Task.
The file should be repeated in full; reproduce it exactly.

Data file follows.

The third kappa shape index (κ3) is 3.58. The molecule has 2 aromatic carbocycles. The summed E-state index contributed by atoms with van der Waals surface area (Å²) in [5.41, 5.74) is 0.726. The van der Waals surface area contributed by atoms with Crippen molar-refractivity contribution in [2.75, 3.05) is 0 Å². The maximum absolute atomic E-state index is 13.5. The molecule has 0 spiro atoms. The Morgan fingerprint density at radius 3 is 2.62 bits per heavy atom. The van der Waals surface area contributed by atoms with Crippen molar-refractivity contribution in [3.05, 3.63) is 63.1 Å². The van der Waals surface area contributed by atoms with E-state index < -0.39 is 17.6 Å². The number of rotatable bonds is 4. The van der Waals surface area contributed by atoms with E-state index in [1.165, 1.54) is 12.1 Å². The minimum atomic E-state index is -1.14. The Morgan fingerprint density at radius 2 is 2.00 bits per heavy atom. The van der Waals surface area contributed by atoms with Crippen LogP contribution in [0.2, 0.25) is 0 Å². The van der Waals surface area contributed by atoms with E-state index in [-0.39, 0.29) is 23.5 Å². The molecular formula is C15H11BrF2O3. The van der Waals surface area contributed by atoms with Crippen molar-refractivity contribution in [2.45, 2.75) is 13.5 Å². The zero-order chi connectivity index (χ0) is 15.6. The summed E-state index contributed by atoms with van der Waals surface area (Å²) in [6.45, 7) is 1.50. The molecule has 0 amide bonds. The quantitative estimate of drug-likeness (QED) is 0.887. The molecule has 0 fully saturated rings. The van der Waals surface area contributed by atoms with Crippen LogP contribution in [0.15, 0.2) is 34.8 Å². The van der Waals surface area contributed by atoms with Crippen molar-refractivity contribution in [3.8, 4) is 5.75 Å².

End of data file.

The third kappa shape index (κ3) is 3.58. The molecule has 2 aromatic carbocycles. The summed E-state index contributed by atoms with van der Waals surface area (Å²) in [5.41, 5.74) is 0.726. The van der Waals surface area contributed by atoms with Crippen molar-refractivity contribution in [2.75, 3.05) is 0 Å². The maximum absolute atomic E-state index is 13.5. The molecule has 0 spiro atoms. The Morgan fingerprint density at radius 3 is 2.62 bits per heavy atom. The van der Waals surface area contributed by atoms with Crippen molar-refractivity contribution in [3.05, 3.63) is 63.1 Å². The van der Waals surface area contributed by atoms with E-state index < -0.39 is 17.6 Å². The number of rotatable bonds is 4. The van der Waals surface area contributed by atoms with E-state index in [1.165, 1.54) is 12.1 Å². The minimum atomic E-state index is -1.14. The Morgan fingerprint density at radius 2 is 2.00 bits per heavy atom. The van der Waals surface area contributed by atoms with Crippen LogP contribution in [0.2, 0.25) is 0 Å². The van der Waals surface area contributed by atoms with E-state index in [-0.39, 0.29) is 23.5 Å². The molecular formula is C15H11BrF2O3. The van der Waals surface area contributed by atoms with Crippen molar-refractivity contribution in [2.45, 2.75) is 13.5 Å². The zero-order chi connectivity index (χ0) is 15.6. The summed E-state index contributed by atoms with van der Waals surface area (Å²) in [6.45, 7) is 1.50. The molecule has 0 amide bonds. The quantitative estimate of drug-likeness (QED) is 0.887. The molecule has 0 fully saturated rings. The van der Waals surface area contributed by atoms with Crippen LogP contribution in [0.15, 0.2) is 34.8 Å². The van der Waals surface area contributed by atoms with Crippen molar-refractivity contribution in [3.8, 4) is 5.75 Å².